By Joshua Burd
Long-delayed as it was, the opening of the massive American Dream retail and entertainment complex is making good on its promise of bringing thousands of daily visitors to the Meadowlands, providing a much-needed lift to businesses in the region.
Jim Kirkos feels that sends an important, overdue signal to local and state policymakers.
“Now the political leaders are starting to see that there is something to this destination-related economy, because now American Dream is becoming more of a reality,” said Kirkos, CEO and president of the Meadowlands Chamber. “And hopefully they can get through all of the financial troubles of the pandemic and carry on, as it looks like it will, and we can be this powerhouse destination.”
That message is at the core of the Meadowlands 2040 Foundation, an offshoot of the chamber focused on broad-based economic development planning in the region, and it will be top of mind next month at the organization’s first-ever Meadowlands Cup golf event. Slated for Monday, Aug. 2, at the Upper Montclair Country Club in Clifton, the competition will bring together business leaders and raise funds to support the foundation’s efforts — with a list of sponsors and participants that includes some of the state’s biggest names in the commercial real estate, construction and service industries.
The event also figures to have broader appeal, in part by offering a new twist on the typical golf outing and what the chamber describes as a “spectacular trophy,” one that will bear the engraved name of the winning company and its players and be prominently displayed at its new headquarters and visitors center in Lyndhurst.
“It is exposing what’s going on here to a wider audience,” said Bill Hanson, the president of brokerage firm NAI James E. Hanson and vice chair of the 2040 Foundation board of trustees. He promised that the Meadowlands Cup — a true competition with two-person teams and a better ball format — is “not just another golf outing.”
Established several years ago as a think tank-style organization, the 2040 Foundation is meant “to create awareness and partner with community leaders to build and sustain a strong economy through the year 2040,” Kirkos said. That can mean highlighting issues such as workforce development, flood control, transportation and government regulations, but also advancing discussions about high-profile projects such as a new conference center in the Meadowlands.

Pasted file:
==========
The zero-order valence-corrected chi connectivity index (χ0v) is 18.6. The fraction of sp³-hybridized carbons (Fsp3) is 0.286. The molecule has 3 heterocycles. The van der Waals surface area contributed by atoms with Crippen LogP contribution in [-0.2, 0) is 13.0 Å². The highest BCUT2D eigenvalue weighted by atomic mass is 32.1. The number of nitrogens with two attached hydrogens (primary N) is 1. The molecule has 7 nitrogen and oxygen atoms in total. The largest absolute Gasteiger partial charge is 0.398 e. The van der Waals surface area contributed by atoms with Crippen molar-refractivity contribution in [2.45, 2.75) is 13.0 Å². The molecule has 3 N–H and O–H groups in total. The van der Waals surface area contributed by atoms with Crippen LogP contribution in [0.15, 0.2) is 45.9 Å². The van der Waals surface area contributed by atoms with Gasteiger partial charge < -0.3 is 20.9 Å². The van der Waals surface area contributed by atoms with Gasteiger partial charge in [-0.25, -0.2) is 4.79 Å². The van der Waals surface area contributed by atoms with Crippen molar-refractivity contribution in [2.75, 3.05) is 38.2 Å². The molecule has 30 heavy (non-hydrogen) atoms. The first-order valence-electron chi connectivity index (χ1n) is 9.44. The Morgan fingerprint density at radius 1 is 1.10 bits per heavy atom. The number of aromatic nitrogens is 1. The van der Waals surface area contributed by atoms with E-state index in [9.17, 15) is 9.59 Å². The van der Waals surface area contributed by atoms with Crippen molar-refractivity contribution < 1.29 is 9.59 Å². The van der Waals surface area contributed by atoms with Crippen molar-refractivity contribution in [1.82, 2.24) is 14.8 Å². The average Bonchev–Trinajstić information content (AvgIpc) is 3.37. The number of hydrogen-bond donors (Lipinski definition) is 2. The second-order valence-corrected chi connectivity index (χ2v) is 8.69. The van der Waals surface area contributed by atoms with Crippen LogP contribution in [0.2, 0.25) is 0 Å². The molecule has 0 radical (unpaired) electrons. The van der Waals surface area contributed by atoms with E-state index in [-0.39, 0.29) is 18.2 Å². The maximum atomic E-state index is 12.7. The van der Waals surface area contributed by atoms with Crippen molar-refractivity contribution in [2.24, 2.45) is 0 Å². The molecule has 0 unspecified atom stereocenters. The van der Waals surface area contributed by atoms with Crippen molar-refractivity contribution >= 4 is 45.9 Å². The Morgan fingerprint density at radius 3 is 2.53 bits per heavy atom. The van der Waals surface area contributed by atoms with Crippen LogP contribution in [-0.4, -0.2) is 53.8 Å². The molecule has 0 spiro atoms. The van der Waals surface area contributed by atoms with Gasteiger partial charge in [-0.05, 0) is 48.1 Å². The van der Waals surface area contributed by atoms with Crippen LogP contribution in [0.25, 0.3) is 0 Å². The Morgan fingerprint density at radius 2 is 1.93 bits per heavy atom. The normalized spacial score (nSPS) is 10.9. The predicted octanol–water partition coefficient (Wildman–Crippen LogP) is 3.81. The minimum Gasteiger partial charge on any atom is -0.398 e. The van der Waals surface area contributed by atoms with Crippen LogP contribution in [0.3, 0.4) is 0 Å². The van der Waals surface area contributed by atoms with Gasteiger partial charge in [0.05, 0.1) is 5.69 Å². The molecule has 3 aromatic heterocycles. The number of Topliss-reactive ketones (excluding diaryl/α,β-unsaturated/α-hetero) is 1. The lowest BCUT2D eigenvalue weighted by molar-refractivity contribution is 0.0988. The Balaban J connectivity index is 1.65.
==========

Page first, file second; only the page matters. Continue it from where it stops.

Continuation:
Central to those efforts is a board of influential trustees led by Fletcher Creamer Jr., the CEO of J. Fletcher Creamer & Son Inc.
“I’ve always said that this region is the core or the heart of development in New Jersey,” said Creamer, the fourth-generation leader of the Hackensack-based utility construction firm.
He added that the foundation in recent years — through events, a vision plan and other initiatives — has also sought to support the small businesses that make up the chamber’s membership.
“We’re not done by any means, and being part of this helps the members with some long-term vision,” Creamer said. “And with the trustees, we have a lot of brain power here and hopefully we can guide them in the future with a vision of continuing the growth in this area.”
Kirkos, who hopes the success of American Dream will build the case for other destination-related venues, said the foundation looks to provide not only long-term planning but a more regional focus that goes even beyond the 14 municipalities within the original state-designated Meadowlands district. He noted that the region has grown to encompass “a bigger piece of geography as time has gone on, so we need to make sure that what we’re doing inside the box of the core Meadowlands is also conducive to the growth of those that border it.”
That focus has been part of the draw for trustees such as Debra Tantleff, founding principal of Tantum Real Estate, who is one of six commercial real estate executives to serve on the 12-member board.
“I think there’s really an extraordinary opportunity to be involved with an organization that thinks a little bit more regionally, that is not beholden to any one specific policy or issue, but really weaves all of the pieces together … with all of the different items, issues and policies that affect economic development and growth,” said Tantleff, who joined the board last year.
Kirkos added that, when leaders from real estate and other industries “stand next to us, it means something … and I think we get our credibility from those that are actively engaged and are part of the organization.” Those connections will undoubtedly go a long way as the chamber and the foundation look to attract participants to the Meadowlands Cup golf challenge.
The Meadowlands Chamber CEO also believes the competitive format — and the potential bragging rights that are at stake — will also boost participation.
“A competitive corporate golf challenge is very similar to that of an innovator, a disruptor and an entrepreneur,” Kirkos said. “Entrepreneurs are go-getters, they’re competitors and they want to go out there and win. They want to succeed.”
To register for the Meadowlands Cup or to find sponsorship opportunities and additional information, visit https://meadowlands.org/meadowlands-cup/.